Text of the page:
Last Christmas, having had a long winter training period, I went on holiday with my family expecting to return relaxed & refreshed and ready to continue my training schedule. However instead I felt completely fatigued & desperately tired. My symptoms became progressively worse – dizziness, rapidly changing body temperatures, fainting episodes at the university gym & even an uncontrollable fit. By this time I knew there was something very wrong and so I took myself off to the doctors’s surgery where after several false starts & misdiagnosis I eventually got to see a doctor who actually listened to me. I had glandular fever!
Apparently my blood tests came back as some of the worst results the doctor had ever seen. My liver enzyme level was similar to that of a heavy drinking alcoholic & she was surprised I was still walking and not flat on my back in a hospital bed. I was ordered complete rest & sent home from university, causing me to miss weeks of lectures.
Five and a half months later, after many blood tests, care and rest, I was finally given the all clear but had missed the entire indoor season and the start of the outdoor. I had already returned to Uni but not allowed to train. It was agony watching all the other high jumpers and athletes hitting PBs and smashing records whilst I had been forced to rest, rest and yet more rest.
It was after my return to Uni that I made a very poor decision. I was starting to feel normal again but depressed at my enforced inactivity. So stupidly I started to train and do circuits in my room. But this just hindered my progress and made me feel ill again. I had to stop. Eventually the day came when I was allowed to train 3 times a week, 1 hour at a time which was a miniscule amount in comparison to my usual week’s training schedule. But with this training plan I saw improvements to my general mood and get a slight “spring” in my step again which really made me take a more positive look at the situation.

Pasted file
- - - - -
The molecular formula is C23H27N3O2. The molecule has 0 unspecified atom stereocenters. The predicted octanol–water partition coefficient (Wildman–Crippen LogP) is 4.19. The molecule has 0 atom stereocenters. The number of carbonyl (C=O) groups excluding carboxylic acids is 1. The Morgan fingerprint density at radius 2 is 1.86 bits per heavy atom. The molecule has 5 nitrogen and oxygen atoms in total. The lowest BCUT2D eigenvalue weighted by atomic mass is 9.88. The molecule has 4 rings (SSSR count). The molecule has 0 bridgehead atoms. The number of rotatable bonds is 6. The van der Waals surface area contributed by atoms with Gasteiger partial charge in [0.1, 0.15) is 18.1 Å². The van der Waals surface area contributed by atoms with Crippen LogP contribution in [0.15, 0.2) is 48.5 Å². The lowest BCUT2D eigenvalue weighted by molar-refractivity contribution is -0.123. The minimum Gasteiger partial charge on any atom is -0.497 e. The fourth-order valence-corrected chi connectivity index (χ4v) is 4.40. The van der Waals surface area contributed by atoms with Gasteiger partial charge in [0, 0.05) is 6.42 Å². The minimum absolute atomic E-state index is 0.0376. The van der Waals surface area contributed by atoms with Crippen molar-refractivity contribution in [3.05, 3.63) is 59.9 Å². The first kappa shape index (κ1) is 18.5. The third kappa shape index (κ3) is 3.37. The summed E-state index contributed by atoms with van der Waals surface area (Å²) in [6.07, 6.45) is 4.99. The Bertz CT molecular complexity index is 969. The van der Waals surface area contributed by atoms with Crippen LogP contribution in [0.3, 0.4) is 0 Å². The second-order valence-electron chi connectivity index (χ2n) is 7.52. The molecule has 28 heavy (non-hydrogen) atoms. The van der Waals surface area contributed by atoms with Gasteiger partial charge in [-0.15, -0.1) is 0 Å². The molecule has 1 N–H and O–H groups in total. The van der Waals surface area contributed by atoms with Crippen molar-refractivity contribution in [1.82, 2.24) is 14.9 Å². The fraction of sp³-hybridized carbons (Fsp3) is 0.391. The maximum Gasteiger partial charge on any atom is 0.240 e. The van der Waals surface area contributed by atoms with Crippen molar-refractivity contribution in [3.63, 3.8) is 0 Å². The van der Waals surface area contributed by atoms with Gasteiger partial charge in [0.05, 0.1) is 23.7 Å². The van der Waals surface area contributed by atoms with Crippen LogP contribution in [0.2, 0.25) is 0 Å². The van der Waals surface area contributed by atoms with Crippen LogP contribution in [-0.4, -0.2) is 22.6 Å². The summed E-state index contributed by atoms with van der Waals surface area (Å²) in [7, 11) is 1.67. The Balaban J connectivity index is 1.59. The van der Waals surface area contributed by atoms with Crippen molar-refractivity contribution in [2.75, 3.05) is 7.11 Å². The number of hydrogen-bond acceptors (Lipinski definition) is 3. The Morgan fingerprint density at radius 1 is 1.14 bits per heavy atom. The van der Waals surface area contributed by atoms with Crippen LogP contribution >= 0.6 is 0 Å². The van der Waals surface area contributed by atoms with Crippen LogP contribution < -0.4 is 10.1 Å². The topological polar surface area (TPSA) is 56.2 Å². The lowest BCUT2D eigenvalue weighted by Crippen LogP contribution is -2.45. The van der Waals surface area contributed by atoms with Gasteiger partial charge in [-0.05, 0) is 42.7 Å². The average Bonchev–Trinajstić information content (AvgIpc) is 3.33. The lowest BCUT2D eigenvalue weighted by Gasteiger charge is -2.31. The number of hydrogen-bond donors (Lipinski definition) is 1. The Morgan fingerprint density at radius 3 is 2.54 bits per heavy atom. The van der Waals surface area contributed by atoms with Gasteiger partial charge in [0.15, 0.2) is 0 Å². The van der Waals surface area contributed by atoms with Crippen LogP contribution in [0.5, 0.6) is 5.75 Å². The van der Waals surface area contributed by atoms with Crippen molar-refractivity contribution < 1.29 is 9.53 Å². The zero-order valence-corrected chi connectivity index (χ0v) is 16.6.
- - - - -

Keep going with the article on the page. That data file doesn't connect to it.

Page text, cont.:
My training sessions were increased to 4 times a week, however I was not allowed to let myself get out of breath or push my heart rate too high as this would trigger the illness to kick in again. Following more blood tests I was allowed to increase my training sessions to 90 minutes, however the illness was very much a presence and I found the sessions tough going. My squat weight fell down to 50kg to from 120kg and dead lifts falling to 60kg from 100kg. But by now I knew I just needed to be patient, my strength would return.
I am now back to full training and am working through this season in preparation for next season; make a full recovery and strong comeback. It was incredibly upsetting to have to withdraw from BUCS indoors & outdoors, European Junior Championships and both the U20 and Senior British Championships this season. But I am now looking forward to next year and to what level I can push myself to achieve after missing out massively this year.
Working with Cedar Hall helps to keep my body working at its beat and throughout my illness the team have been hugely supportive of me and my progress. Now that I am able to train fully again I will be having treatments to ensure my body is well looked after and functioning properly.
Sports Injuries are often the result of overuse and over training, such as runner’s knee or tennis elbow where the athlete pushes his/her body to the limit. Sports injuries can also occur due to under training or poor training practices. Not stretching or having a good warm up regime can also lead to injury as the body is not prepared for the exercise.
So whether you are a weekend warrior or an elite athlete, osteopathy can help with prevention of injury as well as treatment of many common sporting or recreational injuries. Ankle and shoulder injuries are very common in amateur and professional sport. These injuries are often neglected or poorly treated which can lead to recurrence and early degenerative conditions.
Some common sporting injuries are neck & back strain, shoulder, elbow & wrist injuries e.g. tennis/golf elbow, hip, knee, leg & ankle injuries, groin strain, achilles tendonitis, cartilage/ligament strain and more.